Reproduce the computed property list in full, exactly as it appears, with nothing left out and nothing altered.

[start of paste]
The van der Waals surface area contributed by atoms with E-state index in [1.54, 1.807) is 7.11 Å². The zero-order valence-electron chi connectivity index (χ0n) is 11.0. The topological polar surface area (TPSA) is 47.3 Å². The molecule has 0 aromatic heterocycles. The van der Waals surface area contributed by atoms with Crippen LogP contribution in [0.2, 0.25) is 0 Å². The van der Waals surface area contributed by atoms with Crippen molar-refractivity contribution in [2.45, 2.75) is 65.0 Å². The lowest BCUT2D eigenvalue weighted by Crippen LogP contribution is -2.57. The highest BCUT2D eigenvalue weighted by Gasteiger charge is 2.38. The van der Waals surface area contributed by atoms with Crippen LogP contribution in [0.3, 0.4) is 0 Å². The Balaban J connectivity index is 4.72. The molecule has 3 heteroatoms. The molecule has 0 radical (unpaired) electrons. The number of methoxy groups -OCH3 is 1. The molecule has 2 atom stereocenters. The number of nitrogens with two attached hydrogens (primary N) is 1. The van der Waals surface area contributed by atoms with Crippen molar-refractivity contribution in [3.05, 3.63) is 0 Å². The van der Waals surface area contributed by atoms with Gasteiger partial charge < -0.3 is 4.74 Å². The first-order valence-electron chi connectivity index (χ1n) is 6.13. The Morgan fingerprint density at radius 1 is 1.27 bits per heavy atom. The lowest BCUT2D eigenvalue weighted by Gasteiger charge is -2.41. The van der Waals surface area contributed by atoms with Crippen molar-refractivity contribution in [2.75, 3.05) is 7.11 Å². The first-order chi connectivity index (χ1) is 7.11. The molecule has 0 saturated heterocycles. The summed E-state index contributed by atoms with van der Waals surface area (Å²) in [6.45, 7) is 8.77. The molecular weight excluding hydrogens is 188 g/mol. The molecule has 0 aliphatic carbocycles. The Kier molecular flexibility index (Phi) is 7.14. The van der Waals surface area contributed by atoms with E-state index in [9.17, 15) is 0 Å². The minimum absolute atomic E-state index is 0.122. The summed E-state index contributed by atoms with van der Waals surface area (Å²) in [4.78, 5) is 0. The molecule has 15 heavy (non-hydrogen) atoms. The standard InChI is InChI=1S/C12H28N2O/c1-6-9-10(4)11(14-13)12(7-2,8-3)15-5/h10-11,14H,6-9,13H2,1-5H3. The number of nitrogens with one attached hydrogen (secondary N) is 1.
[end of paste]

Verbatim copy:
The van der Waals surface area contributed by atoms with E-state index in [1.54, 1.807) is 7.11 Å². The zero-order valence-electron chi connectivity index (χ0n) is 11.0. The topological polar surface area (TPSA) is 47.3 Å². The molecule has 0 aromatic heterocycles. The van der Waals surface area contributed by atoms with Crippen LogP contribution in [0.2, 0.25) is 0 Å². The van der Waals surface area contributed by atoms with Crippen molar-refractivity contribution in [2.45, 2.75) is 65.0 Å². The lowest BCUT2D eigenvalue weighted by Crippen LogP contribution is -2.57. The highest BCUT2D eigenvalue weighted by Gasteiger charge is 2.38. The van der Waals surface area contributed by atoms with Crippen LogP contribution in [0.3, 0.4) is 0 Å². The Balaban J connectivity index is 4.72. The molecule has 3 heteroatoms. The molecule has 0 radical (unpaired) electrons. The number of methoxy groups -OCH3 is 1. The molecule has 2 atom stereocenters. The number of nitrogens with two attached hydrogens (primary N) is 1. The van der Waals surface area contributed by atoms with Crippen molar-refractivity contribution in [3.05, 3.63) is 0 Å². The van der Waals surface area contributed by atoms with Gasteiger partial charge < -0.3 is 4.74 Å². The first-order valence-electron chi connectivity index (χ1n) is 6.13. The Morgan fingerprint density at radius 1 is 1.27 bits per heavy atom. The lowest BCUT2D eigenvalue weighted by Gasteiger charge is -2.41. The van der Waals surface area contributed by atoms with Crippen molar-refractivity contribution in [2.75, 3.05) is 7.11 Å². The first-order chi connectivity index (χ1) is 7.11. The molecule has 0 saturated heterocycles. The summed E-state index contributed by atoms with van der Waals surface area (Å²) in [6.45, 7) is 8.77. The molecular weight excluding hydrogens is 188 g/mol. The molecule has 0 aliphatic carbocycles. The Kier molecular flexibility index (Phi) is 7.14. The van der Waals surface area contributed by atoms with E-state index in [9.17, 15) is 0 Å². The minimum absolute atomic E-state index is 0.122. The summed E-state index contributed by atoms with van der Waals surface area (Å²) in [4.78, 5) is 0. The molecule has 15 heavy (non-hydrogen) atoms. The standard InChI is InChI=1S/C12H28N2O/c1-6-9-10(4)11(14-13)12(7-2,8-3)15-5/h10-11,14H,6-9,13H2,1-5H3. The number of nitrogens with one attached hydrogen (secondary N) is 1.